accounted for approximately 81.1 weight percent (wt%) of the bottom ash.
The fly ash consists of small particles with a diameter of less than 0.5
Both ashes contained silicate minerals such as microcline [K(AlSi3O8)]
and quartz (SiO2), and their abundances in the ashes were relatively
similar. However, hematite (Fe2O3), which is an oxide mineral, and
dolomite (CaMg(CO3)2), which is a carbonate mineral, only existed in the
fly ash and bottom ash, respectively.
Except for the total concentration of PAH in the fly ash (23 mg/kg
d.w.), which exceeded the limit value for an agent used in covered earth
construction, the other total concentrations in the ashes were less than the
statutory Finnish limit values for both covered and paved structures.
The extractable concentrations of DOC, heavy metals, fluoride, sulfate,
and chloride in the ashes and the limit values for the extractable
concentrations of these compounds in earth construction agents used for
covered and paved structures. Except for V, the extractable
concentrations of all other compounds in the fly ash were more than
those in the bottom ash.
Except for the extractable concentrations of Mo and Se in the fly ash,
which exceeded the limit value for agents used in covered earth
constructions, the other extractable concentrations in the ashes were
lower than the statutory Finnish limit values for use in both covered
and paved structures.
Extractability to artificial gastric
fluid and sweat
All the heavy metals in this study were extractable in the artificial
and gastric fluids. Except for Zn, the extractable concentrations of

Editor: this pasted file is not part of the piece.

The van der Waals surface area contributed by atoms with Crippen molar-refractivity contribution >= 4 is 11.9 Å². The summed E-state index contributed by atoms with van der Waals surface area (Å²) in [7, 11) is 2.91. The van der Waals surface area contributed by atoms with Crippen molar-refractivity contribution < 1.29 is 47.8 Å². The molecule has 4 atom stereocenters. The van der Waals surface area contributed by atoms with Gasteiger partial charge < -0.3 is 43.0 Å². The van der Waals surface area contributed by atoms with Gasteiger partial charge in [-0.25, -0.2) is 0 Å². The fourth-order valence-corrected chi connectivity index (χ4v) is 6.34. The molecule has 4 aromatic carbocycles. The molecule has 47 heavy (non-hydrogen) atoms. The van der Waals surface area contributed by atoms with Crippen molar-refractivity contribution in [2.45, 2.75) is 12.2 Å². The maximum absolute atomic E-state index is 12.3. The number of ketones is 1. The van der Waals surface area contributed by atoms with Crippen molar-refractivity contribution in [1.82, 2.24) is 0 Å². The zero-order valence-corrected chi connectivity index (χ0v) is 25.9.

heavy metals in the artificial gastric fluid were clearly more than
those in the artificial sweat fluid (see Table 4). The highest
extractable concentrations in the artificial sweat fluid were observed
for Ba, which were 16.9 mg/kg (d.w.) and 25.1 mg/kg (d.w.) for the
bottom ash and fly ash, respectively. The highest extractable
concentrations in the artificial gastric fluid also were observed for
Ba, which were 86.6 mg/kg (d.w.) and 446 mg/kg (d.w.) for the bottom ash
and fly ash, respectively. In addition, the extractability of Zn in both
ashes, and the extractability of Cu, As, V, and Pb for the fly ash were
relatively high in the artificial gastric fluid. These results are
reasonable considering that the pH of the gastric fluid was extremely
acidic both before (i.e., pH 1.49 for both ashes) and after (i.e., pH
1.62 for the bottom ash and 1.79 for the fly ash) extraction. However,
for the fly ash, the extractable concentration of Mo was slightly more
in the artificial sweat (6.9 mg/kg; d.w.) than that in the artificial
gastric fluid (5.2 mg/kg; d.w.). For the fly ash, the pH of the
artificial gastric fluid was extremely acidic both before (pH 1.49) and
after (pH 1.79) extraction, whereas the pH of the artificial sweat fluid
was slightly alkaline before (pH 6.50) and after extraction (pH 8.81).
The higher extractable concentration of Mo in the artificial sweat is
reasonable, because Mo is able to form oxyanions, which means that its
extractability clearly increases from acidic pH values to neutral and
alkaline conditions. Although the highest extractable concentration of
Se also occurs in strongly alkaline conditions, the extractability of Se
for the fly ash was practically the same in the artificial sweat (3.7
mg/kg; d.w.) and gastric (3.9 mg/kg; d.w.) fluids.
The extraction recovery (R) values (%) for the metals, which were
determined as the ratio of the metal concentration extracted with
artificial sweat and gastric fluids (Table 4) to the total metal
concentration in the ash (Table 1), varied between 2.9% (V) and 71.2%